John Ruwitch John Ruwitch is a correspondent with NPR's international desk. He covers Chinese affairs.
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John Ruwitch

Dana Patrick
John Ruwitch headshot
Dana Patrick

John Ruwitch

Correspondent, International Desk

John Ruwitch is a correspondent with NPR's international desk. He covers Chinese affairs.

Ruwitch joined NPR in early 2020, and has since chronicled the tectonic shift in America's relations with China, from hopeful engagement to suspicion-fueled competition. He's also reported on a range of other issues, including Beijing's pressure campaign on Taiwan, Hong Kong's National Security Law, Asian-Americans considering guns for self-defense in the face of rising violence and a herd of elephants roaming in the Chinese countryside in search of a home.

Ruwitch joined NPR after more than 19 years with Reuters in Asia, the last eight of which were in Shanghai. There, he first covered a broad beat that took him as far afield as the China-North Korea border and the edge of the South China Sea. Later, he led a team that covered business and financial markets in the world's second biggest economy. Ruwitch has also had postings in Hanoi, Hong Kong and Beijing, reporting on anti-corruption campaigns, elite Communist politics, labor disputes, human rights, currency devaluations, earthquakes, snowstorms, Olympic badminton and everything in between.

Ruwitch studied history at U.C. Santa Cruz and got a master's in Regional Studies East Asia from Harvard. He speaks Mandarin and Vietnamese.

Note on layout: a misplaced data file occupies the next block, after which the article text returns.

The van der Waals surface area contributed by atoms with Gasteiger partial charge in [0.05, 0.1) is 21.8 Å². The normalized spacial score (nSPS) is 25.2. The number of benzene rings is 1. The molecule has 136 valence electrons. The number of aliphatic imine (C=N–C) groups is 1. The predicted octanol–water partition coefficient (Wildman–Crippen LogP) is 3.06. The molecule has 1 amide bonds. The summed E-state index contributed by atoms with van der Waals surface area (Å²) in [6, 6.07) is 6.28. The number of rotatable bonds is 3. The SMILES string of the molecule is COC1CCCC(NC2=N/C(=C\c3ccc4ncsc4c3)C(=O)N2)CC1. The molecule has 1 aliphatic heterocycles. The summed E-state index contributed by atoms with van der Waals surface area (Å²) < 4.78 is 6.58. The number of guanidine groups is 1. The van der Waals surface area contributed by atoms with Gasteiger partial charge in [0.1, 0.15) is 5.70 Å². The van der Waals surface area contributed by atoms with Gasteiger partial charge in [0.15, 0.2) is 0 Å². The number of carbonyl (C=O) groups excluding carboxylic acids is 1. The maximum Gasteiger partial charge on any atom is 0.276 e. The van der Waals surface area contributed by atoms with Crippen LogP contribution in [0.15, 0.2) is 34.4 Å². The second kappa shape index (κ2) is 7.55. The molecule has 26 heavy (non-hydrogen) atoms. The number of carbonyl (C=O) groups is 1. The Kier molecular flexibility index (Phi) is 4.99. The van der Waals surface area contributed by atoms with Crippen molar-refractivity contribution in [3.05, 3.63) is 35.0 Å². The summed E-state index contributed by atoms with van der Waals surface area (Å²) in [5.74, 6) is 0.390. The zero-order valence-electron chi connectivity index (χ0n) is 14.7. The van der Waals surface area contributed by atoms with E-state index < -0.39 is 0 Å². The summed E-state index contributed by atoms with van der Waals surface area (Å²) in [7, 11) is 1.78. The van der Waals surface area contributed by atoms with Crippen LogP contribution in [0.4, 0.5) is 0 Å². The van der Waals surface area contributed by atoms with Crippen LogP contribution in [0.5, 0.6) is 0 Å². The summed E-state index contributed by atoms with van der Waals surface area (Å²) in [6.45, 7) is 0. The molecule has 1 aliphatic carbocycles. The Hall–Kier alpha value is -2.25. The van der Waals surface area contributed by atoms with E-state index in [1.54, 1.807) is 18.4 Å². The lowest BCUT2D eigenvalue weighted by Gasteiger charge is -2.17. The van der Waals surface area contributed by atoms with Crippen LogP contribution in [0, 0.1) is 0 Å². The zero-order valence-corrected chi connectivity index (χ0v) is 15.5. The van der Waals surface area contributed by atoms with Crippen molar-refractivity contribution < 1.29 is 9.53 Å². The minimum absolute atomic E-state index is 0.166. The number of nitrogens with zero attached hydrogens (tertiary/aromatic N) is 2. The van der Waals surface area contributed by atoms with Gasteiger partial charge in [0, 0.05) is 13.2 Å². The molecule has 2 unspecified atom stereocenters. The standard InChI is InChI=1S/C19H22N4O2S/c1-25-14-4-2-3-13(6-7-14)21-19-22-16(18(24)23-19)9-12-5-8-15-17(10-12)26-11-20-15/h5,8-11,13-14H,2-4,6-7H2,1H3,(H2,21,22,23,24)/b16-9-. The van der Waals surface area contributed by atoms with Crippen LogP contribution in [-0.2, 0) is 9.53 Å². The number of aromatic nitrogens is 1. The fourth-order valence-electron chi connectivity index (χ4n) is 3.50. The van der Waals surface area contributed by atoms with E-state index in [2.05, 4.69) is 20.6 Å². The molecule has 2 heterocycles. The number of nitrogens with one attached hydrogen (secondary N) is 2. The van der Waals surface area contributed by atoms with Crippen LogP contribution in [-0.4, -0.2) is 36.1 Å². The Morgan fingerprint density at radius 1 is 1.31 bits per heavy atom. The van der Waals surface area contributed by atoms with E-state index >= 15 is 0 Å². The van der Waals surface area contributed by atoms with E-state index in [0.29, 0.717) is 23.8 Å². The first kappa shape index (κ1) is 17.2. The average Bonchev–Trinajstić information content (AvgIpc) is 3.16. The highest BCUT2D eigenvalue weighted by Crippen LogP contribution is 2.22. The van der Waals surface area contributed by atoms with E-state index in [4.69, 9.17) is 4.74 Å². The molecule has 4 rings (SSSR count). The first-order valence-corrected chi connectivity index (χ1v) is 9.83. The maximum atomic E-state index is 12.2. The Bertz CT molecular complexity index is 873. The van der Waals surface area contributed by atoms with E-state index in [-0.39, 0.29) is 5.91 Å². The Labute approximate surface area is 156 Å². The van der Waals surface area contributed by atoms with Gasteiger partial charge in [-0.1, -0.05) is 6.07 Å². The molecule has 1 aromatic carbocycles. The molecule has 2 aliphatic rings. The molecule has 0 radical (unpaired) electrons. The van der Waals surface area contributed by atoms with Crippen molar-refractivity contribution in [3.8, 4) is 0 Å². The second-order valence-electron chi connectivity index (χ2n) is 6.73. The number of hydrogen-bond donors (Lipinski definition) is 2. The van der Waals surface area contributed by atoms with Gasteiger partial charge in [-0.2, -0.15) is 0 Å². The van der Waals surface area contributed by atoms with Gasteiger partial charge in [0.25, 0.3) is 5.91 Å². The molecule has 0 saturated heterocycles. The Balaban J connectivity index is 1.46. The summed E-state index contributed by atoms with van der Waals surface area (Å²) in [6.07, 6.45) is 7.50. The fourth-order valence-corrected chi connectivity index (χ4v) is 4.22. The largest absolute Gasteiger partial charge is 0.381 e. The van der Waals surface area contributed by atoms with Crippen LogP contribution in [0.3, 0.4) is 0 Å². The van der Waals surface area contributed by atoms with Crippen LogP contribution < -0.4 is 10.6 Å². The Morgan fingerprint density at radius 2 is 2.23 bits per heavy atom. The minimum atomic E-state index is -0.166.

Story Archive

Vaccine hesitancy may hamper China's efforts to ease COVID restrictions

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China lifts some COVID lockdowns, but it's unknown how fast policy will change

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Protests raise questions about why China is still relying on COVID restrictions

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Protesters shout slogans during a protest against China's strict coronavirus measures on Monday in Beijing, China. Protesters took to the streets in multiple Chinese cities after a deadly apartment fire in Xinjiang province sparked a national outcry as many blamed COVID-19 restrictions for the deaths. Kevin Frayer/Getty Images hide caption

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Some say a protest could worsen a delay in Apple's latest iPhone production

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US President Joe Biden (R) and China's President Xi Jinping (L) shake hands as they meet on the sidelines of the G20 Summit in Nusa Dua on the Indonesian resort island of Bali on November 14, 2022. SAUL LOEB/AFP via Getty Images hide caption

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SAUL LOEB/AFP via Getty Images

As Biden and Xi meet in Bali, rest of Asia watches closely, too

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President Biden and China's President Xi Jinping shake hands as they begin talks in Bali. Saul Loeb/AFP via Getty Images hide caption

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Saul Loeb/AFP via Getty Images

Biden and China's Xi met for three hours. Here's what they talked about

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What's on the cards for Biden's first meeting with Xi Jinping since taking office

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Left: U.S. President Joe Biden takes questions from reporters after he delivered remarks in the State Dining Room at the White House in Washington, DC on Wednesday. Right: Chinese President Xi Jinping at the Grand Hall in Beijing while welcoming German Chancelor Olaf Scholz on Nov. 4. Left: Samuel Corum/Getty Images, Right: Kay Nietfeld/Pool/AFP hide caption

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Left: Samuel Corum/Getty Images, Right: Kay Nietfeld/Pool/AFP

People eat lunch separated by plexiglass to prevent the spread of COVID-19 at the 20th National Congress of the Communist Party of China on Oct. 20 in Beijing. China is beginning to ease its strict COVID policies to help the stifled economy. Kevin Frayer/Getty Images hide caption

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Kevin Frayer/Getty Images